It is unclear to what extent the participants’ perceptions are influenced by the fact that they are familiar with either NGO’s or public services. The limited number of healthcare workers working exclusively in the public sector does not allow their opinions to be compared to those working in NGO’s. Nevertheless, the opinions of participants working in both settings largely correspond to those working exclusively in NGO’s.

In Rabat and Casablanca we came upon many valuable initiatives promoting the integration of transmigrants into the Moroccan healthcare system. Most of these initiatives were organized by and in collaboration with the Moroccan government. We consider the improvement of governmental support for these initiatives as essential.

Needs of the healthcare sector regarding sexual violence

ur interviews revealed a current absence of prevention measures, as well as an unequivocal wish for prevention initiatives. The most prominent need reported is adequate training of healthcare workers. Many participants working only with transmigrants seem uninformed about existing initiatives for Moroccan victims of sexual violence. Hence these existing initiatives are not optimally being used for transmigrants. However, the assistance for Moroccan victims is not problem-free either. These projects for Moroccan victims only started recently and need further development.

Recommendations

Our proposed recommendations encompass actions taken by healthcare workers within the three stages of prevention and on the micro, meso, exo and macro levels of the socio-ecological model. These recommendations were developed based on the results of the KAP study and inspired by the UNHCR [13] and UNFPA [10] guidelines. They have been scrupulously reviewed and modified by local actors and transmigrants at the seminar ‘Sexual Violence and Sub-Saharan Transmigrants in Morocco’ (University of Mohammed V, Rabat, May 6th 2009). Because of the active participation of the target population and due to the application of the socio-ecological concept of violence and the three-tier prevention model during the whole research project, the proposed recommendations fulfil the criteria of desirable prevention to a great extent.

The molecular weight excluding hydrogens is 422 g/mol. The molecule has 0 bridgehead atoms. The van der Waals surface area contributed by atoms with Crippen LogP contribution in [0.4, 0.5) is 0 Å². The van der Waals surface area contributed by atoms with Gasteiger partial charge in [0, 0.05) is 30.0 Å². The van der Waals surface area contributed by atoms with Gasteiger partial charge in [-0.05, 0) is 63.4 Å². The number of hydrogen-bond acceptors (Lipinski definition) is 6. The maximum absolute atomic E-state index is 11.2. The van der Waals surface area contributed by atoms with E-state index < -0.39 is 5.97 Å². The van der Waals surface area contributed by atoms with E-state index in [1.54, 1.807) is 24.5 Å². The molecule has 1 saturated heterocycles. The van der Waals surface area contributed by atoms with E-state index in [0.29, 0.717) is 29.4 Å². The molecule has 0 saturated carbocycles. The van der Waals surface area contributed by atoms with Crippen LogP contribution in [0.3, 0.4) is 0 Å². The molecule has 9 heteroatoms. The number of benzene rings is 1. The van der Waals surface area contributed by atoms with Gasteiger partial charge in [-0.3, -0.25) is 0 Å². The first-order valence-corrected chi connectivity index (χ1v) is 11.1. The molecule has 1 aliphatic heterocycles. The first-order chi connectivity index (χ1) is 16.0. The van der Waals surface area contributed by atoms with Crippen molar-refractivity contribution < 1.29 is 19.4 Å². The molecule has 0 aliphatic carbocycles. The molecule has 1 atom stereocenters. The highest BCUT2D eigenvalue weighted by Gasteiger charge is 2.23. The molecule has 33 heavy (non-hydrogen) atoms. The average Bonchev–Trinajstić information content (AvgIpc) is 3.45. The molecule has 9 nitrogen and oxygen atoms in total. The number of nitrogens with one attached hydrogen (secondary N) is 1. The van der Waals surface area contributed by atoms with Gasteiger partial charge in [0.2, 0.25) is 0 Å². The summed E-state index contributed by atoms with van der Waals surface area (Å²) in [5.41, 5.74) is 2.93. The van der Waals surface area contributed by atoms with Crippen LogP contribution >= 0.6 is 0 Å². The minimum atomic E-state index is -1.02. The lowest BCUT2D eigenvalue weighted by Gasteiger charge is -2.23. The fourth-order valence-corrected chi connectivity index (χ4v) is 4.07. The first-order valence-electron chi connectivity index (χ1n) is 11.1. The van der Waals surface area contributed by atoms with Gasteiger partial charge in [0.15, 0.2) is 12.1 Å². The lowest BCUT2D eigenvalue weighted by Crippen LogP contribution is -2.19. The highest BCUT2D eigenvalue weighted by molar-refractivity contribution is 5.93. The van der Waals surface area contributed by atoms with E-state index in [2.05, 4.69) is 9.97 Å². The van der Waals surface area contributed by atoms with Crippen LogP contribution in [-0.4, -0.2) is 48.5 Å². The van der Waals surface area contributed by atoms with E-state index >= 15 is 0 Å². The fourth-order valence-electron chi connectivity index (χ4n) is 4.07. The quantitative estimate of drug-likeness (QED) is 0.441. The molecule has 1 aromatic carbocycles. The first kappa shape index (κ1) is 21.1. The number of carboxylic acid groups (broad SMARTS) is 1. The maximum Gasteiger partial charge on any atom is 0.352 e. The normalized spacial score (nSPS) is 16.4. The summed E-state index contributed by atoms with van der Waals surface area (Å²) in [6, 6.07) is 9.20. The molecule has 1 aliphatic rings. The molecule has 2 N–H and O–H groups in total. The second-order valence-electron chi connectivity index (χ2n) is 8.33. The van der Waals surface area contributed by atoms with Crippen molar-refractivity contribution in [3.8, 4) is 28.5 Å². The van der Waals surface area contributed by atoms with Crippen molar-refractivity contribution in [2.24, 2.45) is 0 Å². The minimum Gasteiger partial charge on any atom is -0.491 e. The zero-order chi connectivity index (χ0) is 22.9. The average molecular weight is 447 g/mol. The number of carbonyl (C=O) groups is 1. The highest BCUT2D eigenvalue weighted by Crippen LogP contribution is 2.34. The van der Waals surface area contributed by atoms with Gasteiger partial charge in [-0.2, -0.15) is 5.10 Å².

Tertiary prevention

Provide accessible, immediate and reliable care that inspires confidence

–Provide the ability for direct registration, or by way of a community health worker, in an accessible first-line health centre or reception centre for sexual violence. Communicate the confidentiality to the sub-Saharan community.

–A standardized protocol should encompass all aspects of immediate care and long-term follow-up.

Secondary prevention

Aim at early identification of victims of sexual violence

–Be aware of potential barriers (such as shame, anxiety, culture, language) that hinder victims from speaking spontaneously about their experience of violence.

–Gain insight into personal barriers to dealing with sexual violence.

–Provide an immediate and appropriate response after the identification of victims.

–Avoid stigmatization of the sub-Saharan population in the field of sexual violence.

–Incorporate the identification of hidden victims of sexual violence in community health projects.

Primary prevention

Prevention is better than cure

–Operate with community health workers to disseminate messages of prevention and protection.

–Exert pressure on the government by reporting data.

–Identify factors that contribute to vulnerability, and adopt prevention campaigns.